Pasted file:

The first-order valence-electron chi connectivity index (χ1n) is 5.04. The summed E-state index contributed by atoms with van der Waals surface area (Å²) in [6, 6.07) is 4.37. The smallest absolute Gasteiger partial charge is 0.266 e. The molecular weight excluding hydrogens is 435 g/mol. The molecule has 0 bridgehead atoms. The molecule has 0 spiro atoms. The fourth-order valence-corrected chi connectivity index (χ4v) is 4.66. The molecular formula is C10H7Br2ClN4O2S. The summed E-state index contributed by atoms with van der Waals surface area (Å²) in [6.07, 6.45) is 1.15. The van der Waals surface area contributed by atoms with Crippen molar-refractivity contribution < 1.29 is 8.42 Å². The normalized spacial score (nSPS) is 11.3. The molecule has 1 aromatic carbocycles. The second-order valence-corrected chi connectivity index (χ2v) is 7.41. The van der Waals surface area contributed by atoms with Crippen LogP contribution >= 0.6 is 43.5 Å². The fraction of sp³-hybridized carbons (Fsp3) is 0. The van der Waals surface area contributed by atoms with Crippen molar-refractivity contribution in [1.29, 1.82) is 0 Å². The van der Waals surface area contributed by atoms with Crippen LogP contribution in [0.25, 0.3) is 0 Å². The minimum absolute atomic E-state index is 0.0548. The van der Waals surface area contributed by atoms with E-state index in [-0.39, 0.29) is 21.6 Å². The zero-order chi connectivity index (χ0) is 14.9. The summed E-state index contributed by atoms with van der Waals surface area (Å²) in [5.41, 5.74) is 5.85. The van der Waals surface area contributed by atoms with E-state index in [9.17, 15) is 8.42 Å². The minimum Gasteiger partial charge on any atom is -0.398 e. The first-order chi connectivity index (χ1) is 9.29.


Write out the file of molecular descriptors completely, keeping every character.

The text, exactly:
The first-order valence-electron chi connectivity index (χ1n) is 5.04. The summed E-state index contributed by atoms with van der Waals surface area (Å²) in [6, 6.07) is 4.37. The smallest absolute Gasteiger partial charge is 0.266 e. The molecular weight excluding hydrogens is 435 g/mol. The molecule has 0 bridgehead atoms. The molecule has 0 spiro atoms. The fourth-order valence-corrected chi connectivity index (χ4v) is 4.66. The molecular formula is C10H7Br2ClN4O2S. The summed E-state index contributed by atoms with van der Waals surface area (Å²) in [6.07, 6.45) is 1.15. The van der Waals surface area contributed by atoms with Crippen molar-refractivity contribution < 1.29 is 8.42 Å². The normalized spacial score (nSPS) is 11.3. The molecule has 1 aromatic carbocycles. The second-order valence-corrected chi connectivity index (χ2v) is 7.41. The van der Waals surface area contributed by atoms with Crippen LogP contribution >= 0.6 is 43.5 Å². The fraction of sp³-hybridized carbons (Fsp3) is 0. The van der Waals surface area contributed by atoms with Crippen molar-refractivity contribution in [1.29, 1.82) is 0 Å². The van der Waals surface area contributed by atoms with Crippen LogP contribution in [0.25, 0.3) is 0 Å². The minimum absolute atomic E-state index is 0.0548. The van der Waals surface area contributed by atoms with E-state index in [-0.39, 0.29) is 21.6 Å². The zero-order chi connectivity index (χ0) is 14.9. The summed E-state index contributed by atoms with van der Waals surface area (Å²) in [5.41, 5.74) is 5.85. The van der Waals surface area contributed by atoms with E-state index in [9.17, 15) is 8.42 Å². The minimum Gasteiger partial charge on any atom is -0.398 e. The first-order chi connectivity index (χ1) is 9.29.